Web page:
The income gap | Arkansas Blog

Wednesday, April 12, 2006

The income gap

Posted By on Wed, Apr 12, 2006 at 8:41 PM

Columnist Steve Lopez in the LA Times writes about the haves and have nots and the pressure put by illegals on wages at the low end of the scale. Check it out, though free regisration may now be required by LA Times. Excerpt:

So the question I've been asking public officials and civic leaders is what we can do about the income gap that runs like a fault line through the land, dividing the haves from the help.

I want to stand up and clap when Jack Kyser of the Los Angeles County Economic Development Corp. lays some of the blame on the big-box planning model. He says we do not need — repeat, IX-NAY— any more Targets and Kmarts, or any other Coliseum-size discount joints.

Not only do those places devour what little land is still available, but the jobs they provide are lousy, and it's not as if consumers have nowhere else to turn for tube socks and toilet paper. City officials would be smarter, Kyser says, if they used scarce land to build jobs in expected growth industries like technology, international trade and engineering.

Kent Wong of UCLA's Center for Labor Research agrees that we need to keep trying to replace the kinds of jobs that were lost in Southern California when aerospace and manufacturing went belly up. But he also knows that the service economy is here to stay, and that means we have to find ways to elevate the standard of living for bellhops, janitors, security guards, nannies, maids, construction workers and waiters.

"We have a situation like we did in the 1930s, when auto manufacturing, mining and steel work were poverty jobs," Wong said. Unionization moved those workers into the middle class, he says, and it can push service employees in the same direction.

Here in Arkansas, we still believe the key to prosperity is shifting school tax dollars to shopping centers. The Miracle of the Tube Socks, we'll call it. Maybe at least some of the folks in TIF-land will eventually organize.

From the ArkTimes store

Favorite

Comments (3)

Showing 1-3 of 3

Add a comment

 
Subscribe to this thread:
Showing 1-3 of 3

Add a comment

More by Max Brantley

  • Two more get prison for feeding program fraud

    Two more people got prison sentences today for defrauding the state-run program that uses federal money to provide meals to poor children.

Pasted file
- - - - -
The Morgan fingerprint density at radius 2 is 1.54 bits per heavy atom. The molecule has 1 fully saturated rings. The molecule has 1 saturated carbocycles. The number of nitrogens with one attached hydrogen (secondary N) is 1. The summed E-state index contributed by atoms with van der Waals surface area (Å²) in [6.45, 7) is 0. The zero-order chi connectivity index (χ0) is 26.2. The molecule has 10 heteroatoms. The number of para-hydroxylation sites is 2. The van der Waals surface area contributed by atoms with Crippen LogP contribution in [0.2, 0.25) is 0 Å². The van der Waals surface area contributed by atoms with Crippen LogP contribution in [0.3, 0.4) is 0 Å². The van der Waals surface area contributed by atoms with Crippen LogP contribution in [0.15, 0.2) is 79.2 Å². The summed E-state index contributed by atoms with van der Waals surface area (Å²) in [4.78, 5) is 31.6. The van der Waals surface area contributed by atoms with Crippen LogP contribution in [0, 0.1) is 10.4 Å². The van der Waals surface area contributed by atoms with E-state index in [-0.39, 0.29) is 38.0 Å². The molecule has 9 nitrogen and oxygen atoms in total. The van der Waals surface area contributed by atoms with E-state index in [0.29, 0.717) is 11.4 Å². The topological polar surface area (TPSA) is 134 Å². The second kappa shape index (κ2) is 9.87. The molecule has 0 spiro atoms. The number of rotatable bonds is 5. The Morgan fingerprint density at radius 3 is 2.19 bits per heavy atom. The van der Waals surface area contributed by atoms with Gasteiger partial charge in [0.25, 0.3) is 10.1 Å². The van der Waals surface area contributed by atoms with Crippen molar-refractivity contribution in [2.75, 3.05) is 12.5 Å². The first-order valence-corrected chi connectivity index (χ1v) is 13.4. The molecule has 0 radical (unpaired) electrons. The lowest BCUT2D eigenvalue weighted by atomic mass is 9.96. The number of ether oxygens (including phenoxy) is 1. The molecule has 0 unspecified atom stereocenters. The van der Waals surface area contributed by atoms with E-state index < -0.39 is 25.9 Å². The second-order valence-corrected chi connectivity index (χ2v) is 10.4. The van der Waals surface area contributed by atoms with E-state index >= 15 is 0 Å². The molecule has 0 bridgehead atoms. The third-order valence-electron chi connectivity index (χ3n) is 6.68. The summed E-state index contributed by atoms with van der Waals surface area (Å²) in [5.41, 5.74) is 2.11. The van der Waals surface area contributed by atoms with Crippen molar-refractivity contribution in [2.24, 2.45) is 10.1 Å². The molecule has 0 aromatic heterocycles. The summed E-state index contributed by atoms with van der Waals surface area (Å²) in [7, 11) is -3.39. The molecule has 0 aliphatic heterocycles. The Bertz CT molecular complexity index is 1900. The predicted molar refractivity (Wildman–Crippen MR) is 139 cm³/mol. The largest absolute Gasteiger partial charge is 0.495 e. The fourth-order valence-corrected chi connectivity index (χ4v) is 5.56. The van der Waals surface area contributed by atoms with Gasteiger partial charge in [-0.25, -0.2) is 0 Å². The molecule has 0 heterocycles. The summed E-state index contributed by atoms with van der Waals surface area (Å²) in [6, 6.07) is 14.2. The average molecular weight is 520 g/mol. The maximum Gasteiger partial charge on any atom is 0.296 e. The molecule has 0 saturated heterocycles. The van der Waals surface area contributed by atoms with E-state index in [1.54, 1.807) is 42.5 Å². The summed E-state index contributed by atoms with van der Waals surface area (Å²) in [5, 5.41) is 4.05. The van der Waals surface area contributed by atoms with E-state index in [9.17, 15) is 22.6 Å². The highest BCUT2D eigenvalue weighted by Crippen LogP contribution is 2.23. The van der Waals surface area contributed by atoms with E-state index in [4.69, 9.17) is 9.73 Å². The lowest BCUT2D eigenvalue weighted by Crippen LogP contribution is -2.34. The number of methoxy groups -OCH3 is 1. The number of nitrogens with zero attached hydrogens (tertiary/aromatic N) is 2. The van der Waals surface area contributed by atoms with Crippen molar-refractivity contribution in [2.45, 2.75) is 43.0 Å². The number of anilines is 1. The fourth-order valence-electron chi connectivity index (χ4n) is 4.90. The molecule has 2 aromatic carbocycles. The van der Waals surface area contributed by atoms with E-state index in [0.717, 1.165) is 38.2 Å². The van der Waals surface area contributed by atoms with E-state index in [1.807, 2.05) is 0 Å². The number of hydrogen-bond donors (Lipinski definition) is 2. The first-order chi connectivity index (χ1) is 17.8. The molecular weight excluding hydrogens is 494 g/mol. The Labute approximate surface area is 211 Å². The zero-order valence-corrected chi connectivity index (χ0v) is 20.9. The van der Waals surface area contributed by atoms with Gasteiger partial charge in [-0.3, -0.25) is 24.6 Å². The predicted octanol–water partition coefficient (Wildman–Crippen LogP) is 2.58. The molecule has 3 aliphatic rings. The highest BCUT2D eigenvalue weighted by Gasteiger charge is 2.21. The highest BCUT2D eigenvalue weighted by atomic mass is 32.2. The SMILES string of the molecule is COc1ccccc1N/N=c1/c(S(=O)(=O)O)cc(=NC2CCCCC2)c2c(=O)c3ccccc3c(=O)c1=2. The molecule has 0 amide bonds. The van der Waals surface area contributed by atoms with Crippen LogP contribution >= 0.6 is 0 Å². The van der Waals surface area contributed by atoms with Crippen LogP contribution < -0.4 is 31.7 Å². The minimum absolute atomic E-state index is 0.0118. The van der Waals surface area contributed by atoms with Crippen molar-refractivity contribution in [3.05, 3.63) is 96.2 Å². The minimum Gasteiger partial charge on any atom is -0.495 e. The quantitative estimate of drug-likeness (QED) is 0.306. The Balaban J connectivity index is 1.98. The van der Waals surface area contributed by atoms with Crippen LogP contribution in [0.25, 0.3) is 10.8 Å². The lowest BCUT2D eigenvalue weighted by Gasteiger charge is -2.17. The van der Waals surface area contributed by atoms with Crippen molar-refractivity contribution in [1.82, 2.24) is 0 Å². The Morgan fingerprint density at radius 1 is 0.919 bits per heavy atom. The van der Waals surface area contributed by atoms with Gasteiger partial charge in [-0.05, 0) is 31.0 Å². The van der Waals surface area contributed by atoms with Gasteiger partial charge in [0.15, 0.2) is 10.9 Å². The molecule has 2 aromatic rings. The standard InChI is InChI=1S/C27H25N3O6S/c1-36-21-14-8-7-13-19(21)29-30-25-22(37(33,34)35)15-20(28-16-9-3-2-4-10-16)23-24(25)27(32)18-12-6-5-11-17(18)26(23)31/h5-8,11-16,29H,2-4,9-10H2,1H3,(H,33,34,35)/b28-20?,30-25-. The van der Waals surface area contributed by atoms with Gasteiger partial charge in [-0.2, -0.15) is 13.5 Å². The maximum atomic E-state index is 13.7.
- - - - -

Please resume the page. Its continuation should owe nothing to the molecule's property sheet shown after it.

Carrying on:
• Aug 18, 2017
  • Friday's open line

    Here's today's video. And it is the open line.
    • Aug 18, 2017
  • Steve Bannon leaving White House

    The odious Steve Bannon, right-wing nationalist, is departing his White House job as strategist for Donald Trump.  Alas, Trump is still there.
    • Aug 18, 2017
  • More »

Readers also liked…

  • Super Bowl line

    Over to you.
    • Feb 7, 2016
  • Judge Griffen: Why black lives matter

    Another few words from Judge Wendell Griffen growing from the controversy over the sale of Black Lives Matter T-shirts at the state black history museum — removed by the administration and restored after protests from Griffen and others stirred by a story in the Arkansas Times:
    • Mar 13, 2016
  • Civil War over in Fort Smith; lawyer strikes his Rebel mascot battle tent

    KSFM reports that Joey McCutchen, the lawyer who's been trying to restart the Civil War in Fort Smith over the School Board's decision to drop the Rebel mascot and related trappingsfor Southside High School, is dropping his School Board takeover campaign.
    • May 27, 2016

Most Shared

  • Take yourself there: Mavis Staples coming to LR for Central High performance

    Gospel and R&B singer and civil rights activist Mavis Staples, who has been inspiring fans with gospel-inflected freedom songs like "I'll Take You There" and "March Up Freedom's Highway" and the poignant "Oh What a Feeling" will come to Little Rock for the commemoration of the 60th anniversary of the desegregation of Central High.
  • Klan's president

    Everything that Donald Trump does — make that everything that he says — is calculated to thrill his lustiest disciples. But he is discovering that what was brilliant for a politician is a miscalculation for a president, because it deepens the chasm between him and most Americans.
  • On Charlottesville

    Watching the Charlottesville spectacle from halfway across the country, I confess that my first instinct was to raillery. Vanilla ISIS, somebody called this mob of would-be Nazis. A parade of love-deprived nerds marching bravely out of their parents' basements carrying tiki torches from Home Depot.

Most Viewed

Most Recent Comments

Blogroll

 

© 2017 Arkansas Times | 201 East Markham, Suite 200, Little Rock, AR 72201
Powered by Foundation